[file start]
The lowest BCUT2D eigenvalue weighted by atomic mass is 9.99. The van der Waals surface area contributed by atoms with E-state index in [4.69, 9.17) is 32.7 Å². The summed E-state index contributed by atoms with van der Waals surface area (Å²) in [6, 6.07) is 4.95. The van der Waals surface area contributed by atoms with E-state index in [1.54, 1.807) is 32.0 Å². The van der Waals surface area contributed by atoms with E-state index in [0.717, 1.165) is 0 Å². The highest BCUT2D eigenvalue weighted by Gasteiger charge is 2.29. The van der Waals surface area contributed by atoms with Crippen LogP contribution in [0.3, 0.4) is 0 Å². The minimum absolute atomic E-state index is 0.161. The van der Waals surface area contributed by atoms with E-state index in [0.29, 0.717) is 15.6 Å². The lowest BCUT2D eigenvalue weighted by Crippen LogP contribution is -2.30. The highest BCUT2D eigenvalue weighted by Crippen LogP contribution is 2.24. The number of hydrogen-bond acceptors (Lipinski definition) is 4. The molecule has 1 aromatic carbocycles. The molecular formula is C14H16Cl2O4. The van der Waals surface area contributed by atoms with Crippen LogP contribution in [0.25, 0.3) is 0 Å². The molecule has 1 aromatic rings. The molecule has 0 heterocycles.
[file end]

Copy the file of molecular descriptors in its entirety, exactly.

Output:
The lowest BCUT2D eigenvalue weighted by atomic mass is 9.99. The van der Waals surface area contributed by atoms with E-state index in [4.69, 9.17) is 32.7 Å². The summed E-state index contributed by atoms with van der Waals surface area (Å²) in [6, 6.07) is 4.95. The van der Waals surface area contributed by atoms with E-state index in [1.54, 1.807) is 32.0 Å². The van der Waals surface area contributed by atoms with E-state index in [0.717, 1.165) is 0 Å². The highest BCUT2D eigenvalue weighted by Gasteiger charge is 2.29. The van der Waals surface area contributed by atoms with Crippen LogP contribution in [0.3, 0.4) is 0 Å². The minimum absolute atomic E-state index is 0.161. The van der Waals surface area contributed by atoms with E-state index in [0.29, 0.717) is 15.6 Å². The lowest BCUT2D eigenvalue weighted by Crippen LogP contribution is -2.30. The highest BCUT2D eigenvalue weighted by Crippen LogP contribution is 2.24. The number of hydrogen-bond acceptors (Lipinski definition) is 4. The molecule has 1 aromatic carbocycles. The molecular formula is C14H16Cl2O4. The van der Waals surface area contributed by atoms with Crippen LogP contribution in [0.25, 0.3) is 0 Å². The molecule has 1 aromatic rings. The molecule has 0 heterocycles.